PESHAWAR (AFP) - Thousands of Pakistanis flocked to a school in the northwestern city of Peshawar on Sunday to mourn the 149 people - mainly children - massacred by the Pakistani Taleban and demand action against militants.
Men, women and children from Peshawar and other cities visited the army-run institution to offer prayers for those killed in the country's deadliest-ever terror attack.
Pakistan has described Tuesday's bloody rampage as its own "mini 9/11", calling it a game-changer in the fight against extremism.
Mourners placed flowers, bouquets, placards and lighted candles at various places in the school in front of photos of murdered students.
Masons laid bricks and poured cement to raise the height of the wall around the Army Public School as mourners chanted slogans such as "Death to terrorists", "Long live Pakistan army", "The blood of martyrs will not go waste" and "Taleban are savages".
"What kind of a person can kill a child?" asked local resident Imdad Hussain, who came to pray for the children.
"What kind of justice is this, what kind of Islam is this?" he asked, urging the government swiftly to wipe out terrorists.
A local woman who had covered her face with a shawl said parents had thought their sons and daughters would be safe in school. But now they believed their children were not safe anywhere.
"First they attacked mosques, then markets and now they have started attacking schools. We cannot tolerate this. We can die, but we will not let our children be killed," she said.
Shugufta Bibi, 28, told AFP her friend lost his son in Tuesday's attack and she had come to pay respects to his memory.
"I demand that the government close in on the terrorists and hang them in public," Bibi said.
Tributes and condolences poured in on social media websites Facebook and Twitter.
The city's Christian community will cancel Christmas celebrations and will just hold a service on December 25, said the Rev Patrick John of All Saints Church.
The school massacre has been condemned even by the Afghan Taleban, who are loosely affiliated with the Taleban in Pakistan. In a statement Sunday the regional Al-Qaeda chapter also expressed grief at the killings and urged fellow militants to target only security forces.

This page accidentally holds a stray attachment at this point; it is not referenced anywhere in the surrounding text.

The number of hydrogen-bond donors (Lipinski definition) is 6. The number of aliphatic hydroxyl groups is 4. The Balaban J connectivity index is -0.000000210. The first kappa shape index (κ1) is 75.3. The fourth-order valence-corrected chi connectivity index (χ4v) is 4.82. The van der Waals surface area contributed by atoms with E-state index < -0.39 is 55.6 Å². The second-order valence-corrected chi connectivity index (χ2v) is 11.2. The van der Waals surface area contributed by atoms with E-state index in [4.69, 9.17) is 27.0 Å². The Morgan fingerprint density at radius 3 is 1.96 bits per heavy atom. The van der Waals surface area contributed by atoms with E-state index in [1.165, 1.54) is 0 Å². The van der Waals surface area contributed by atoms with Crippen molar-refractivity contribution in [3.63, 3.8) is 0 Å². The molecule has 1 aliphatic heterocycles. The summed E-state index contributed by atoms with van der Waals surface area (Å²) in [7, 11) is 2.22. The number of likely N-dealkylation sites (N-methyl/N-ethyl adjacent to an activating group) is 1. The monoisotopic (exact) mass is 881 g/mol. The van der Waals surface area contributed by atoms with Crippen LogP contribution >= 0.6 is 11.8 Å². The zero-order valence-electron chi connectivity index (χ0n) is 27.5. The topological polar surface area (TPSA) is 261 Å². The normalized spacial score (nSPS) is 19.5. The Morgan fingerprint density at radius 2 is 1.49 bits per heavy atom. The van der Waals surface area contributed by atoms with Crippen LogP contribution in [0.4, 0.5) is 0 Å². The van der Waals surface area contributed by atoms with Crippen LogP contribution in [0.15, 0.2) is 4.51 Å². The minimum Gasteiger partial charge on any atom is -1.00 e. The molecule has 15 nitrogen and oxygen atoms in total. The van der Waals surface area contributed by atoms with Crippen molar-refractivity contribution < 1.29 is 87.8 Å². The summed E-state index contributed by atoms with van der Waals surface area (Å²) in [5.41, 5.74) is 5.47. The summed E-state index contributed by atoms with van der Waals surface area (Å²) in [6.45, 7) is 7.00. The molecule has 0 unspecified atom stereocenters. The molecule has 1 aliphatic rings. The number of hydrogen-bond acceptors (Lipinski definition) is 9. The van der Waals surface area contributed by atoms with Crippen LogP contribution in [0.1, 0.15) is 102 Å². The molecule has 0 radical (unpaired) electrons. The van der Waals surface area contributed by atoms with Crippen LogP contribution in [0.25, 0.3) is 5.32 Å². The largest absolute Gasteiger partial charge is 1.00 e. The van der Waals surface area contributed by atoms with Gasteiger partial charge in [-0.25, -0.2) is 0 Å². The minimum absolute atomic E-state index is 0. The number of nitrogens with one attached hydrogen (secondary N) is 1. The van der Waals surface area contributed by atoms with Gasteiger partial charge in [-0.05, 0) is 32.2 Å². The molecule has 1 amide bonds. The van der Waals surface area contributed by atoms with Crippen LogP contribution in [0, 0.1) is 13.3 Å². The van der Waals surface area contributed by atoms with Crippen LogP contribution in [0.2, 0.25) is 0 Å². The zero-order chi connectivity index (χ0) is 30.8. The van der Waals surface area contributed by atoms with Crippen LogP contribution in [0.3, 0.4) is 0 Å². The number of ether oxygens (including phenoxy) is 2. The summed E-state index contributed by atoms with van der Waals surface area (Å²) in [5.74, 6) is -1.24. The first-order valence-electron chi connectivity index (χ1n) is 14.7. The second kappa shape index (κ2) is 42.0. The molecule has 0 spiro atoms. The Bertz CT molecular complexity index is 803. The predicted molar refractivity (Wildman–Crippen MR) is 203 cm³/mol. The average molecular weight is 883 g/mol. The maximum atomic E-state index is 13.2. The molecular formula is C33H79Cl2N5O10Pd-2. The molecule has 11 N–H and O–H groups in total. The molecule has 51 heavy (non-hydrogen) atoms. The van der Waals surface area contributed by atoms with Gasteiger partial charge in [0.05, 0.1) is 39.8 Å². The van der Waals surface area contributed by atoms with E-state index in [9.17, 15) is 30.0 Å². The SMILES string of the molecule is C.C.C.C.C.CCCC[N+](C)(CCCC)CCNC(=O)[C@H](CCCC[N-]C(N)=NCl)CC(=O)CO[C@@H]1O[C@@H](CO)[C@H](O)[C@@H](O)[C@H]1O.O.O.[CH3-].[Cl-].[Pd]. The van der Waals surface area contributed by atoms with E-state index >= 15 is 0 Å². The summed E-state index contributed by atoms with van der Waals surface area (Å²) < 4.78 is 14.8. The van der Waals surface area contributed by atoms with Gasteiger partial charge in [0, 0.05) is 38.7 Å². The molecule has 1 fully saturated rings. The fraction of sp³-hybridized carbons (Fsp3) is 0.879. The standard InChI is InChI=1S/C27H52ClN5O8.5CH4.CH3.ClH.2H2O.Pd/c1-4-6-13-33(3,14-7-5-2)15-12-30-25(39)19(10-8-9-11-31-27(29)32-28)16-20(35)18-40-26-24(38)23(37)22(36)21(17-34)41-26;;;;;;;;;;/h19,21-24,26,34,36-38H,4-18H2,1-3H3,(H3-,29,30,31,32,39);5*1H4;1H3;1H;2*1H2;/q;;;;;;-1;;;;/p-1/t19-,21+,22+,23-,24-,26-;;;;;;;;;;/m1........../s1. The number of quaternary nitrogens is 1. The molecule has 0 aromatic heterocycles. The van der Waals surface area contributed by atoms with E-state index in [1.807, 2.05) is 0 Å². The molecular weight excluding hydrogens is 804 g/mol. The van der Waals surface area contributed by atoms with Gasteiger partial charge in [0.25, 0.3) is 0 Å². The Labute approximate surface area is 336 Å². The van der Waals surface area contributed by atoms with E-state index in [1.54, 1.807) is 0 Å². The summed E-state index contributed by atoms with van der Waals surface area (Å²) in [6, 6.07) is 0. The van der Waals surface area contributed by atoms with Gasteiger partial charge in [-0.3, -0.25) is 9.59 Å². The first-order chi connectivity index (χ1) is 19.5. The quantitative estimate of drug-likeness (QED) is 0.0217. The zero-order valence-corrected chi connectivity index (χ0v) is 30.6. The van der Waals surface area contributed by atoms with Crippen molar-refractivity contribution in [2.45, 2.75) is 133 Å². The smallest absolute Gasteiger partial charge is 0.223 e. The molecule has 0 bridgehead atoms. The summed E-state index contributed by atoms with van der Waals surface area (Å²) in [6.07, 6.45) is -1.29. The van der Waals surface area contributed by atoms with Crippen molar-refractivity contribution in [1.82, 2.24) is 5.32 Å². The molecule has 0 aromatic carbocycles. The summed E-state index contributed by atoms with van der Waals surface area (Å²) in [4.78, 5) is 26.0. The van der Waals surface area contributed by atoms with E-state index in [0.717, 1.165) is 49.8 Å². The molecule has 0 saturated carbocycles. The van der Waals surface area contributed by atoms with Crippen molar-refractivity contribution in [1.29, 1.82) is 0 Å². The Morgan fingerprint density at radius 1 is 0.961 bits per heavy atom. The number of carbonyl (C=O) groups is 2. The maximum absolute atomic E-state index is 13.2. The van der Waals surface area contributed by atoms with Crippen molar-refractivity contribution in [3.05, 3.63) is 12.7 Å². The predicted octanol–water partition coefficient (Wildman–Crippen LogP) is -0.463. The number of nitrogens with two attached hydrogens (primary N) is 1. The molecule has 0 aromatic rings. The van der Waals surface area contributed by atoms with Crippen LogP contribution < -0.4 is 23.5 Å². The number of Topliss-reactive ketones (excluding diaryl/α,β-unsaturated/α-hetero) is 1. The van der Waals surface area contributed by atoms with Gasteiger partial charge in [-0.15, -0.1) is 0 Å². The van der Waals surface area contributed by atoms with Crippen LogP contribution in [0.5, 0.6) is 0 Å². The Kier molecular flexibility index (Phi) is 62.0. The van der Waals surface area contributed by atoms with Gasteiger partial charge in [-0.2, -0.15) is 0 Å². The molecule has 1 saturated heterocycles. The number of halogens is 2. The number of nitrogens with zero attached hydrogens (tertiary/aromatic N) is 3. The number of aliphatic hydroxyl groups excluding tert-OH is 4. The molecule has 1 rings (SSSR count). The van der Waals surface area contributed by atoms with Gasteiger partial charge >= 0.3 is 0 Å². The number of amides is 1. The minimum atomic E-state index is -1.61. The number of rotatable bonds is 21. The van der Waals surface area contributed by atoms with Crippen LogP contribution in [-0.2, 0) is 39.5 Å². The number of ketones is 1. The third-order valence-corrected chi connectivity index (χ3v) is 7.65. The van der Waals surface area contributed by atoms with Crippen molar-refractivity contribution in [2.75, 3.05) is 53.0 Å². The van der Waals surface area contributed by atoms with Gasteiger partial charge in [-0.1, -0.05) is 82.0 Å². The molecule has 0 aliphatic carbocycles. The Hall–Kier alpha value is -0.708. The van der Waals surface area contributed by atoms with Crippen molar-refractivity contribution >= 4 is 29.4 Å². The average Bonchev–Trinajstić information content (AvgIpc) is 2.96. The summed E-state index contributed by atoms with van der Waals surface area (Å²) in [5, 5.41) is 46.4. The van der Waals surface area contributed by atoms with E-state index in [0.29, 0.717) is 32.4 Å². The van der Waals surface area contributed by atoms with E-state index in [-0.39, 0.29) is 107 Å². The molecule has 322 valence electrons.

"Our hearts are bursting with pain and grief over this incident," said Osama Mehmood, spokesman for Al-Qaeda's South Asia chapter.
After the attack Prime Minister Nawaz Sharif ended a six-year moratorium on the death penalty, reinstating its use for terrorism-related cases.
Two militants convicted of separate offences were the first to face the noose.
Human Rights Watch termed the executions "a craven politicised reaction to the Peshawar killings" and demanded that no further hangings be carried out.
The two militants hanged Friday in the central province of Punjab were Aqil, convicted of an attack on army headquarters in Rawalpindi in 2009, and Arshad Mehmood - sentenced for involvement in a 2003 assassination attempt on then-military ruler General Pervez Musharraf.
Pakistan put all its airports on red alert Saturday as the military intensified operations against militants in the lawless northwestern tribal areas.
The Taleban said the school attack by a suicide squad was revenge for the killing of militants' families in that offensive.
The military has since June been waging the assault against longstanding Taleban and other militant strongholds.
But a series of fresh strikes since the Peshawar attack, in which dozens of alleged militants were killed, suggest the campaign is being stepped up.
The army has also been deployed to guard major prisons housing militants. Officials have said there would be up to 10 more executions in coming days.
Several educational institutions, including the prestigious Quaid-e-Azam University in Islamabad, have been shut indefinitely, citing security threats.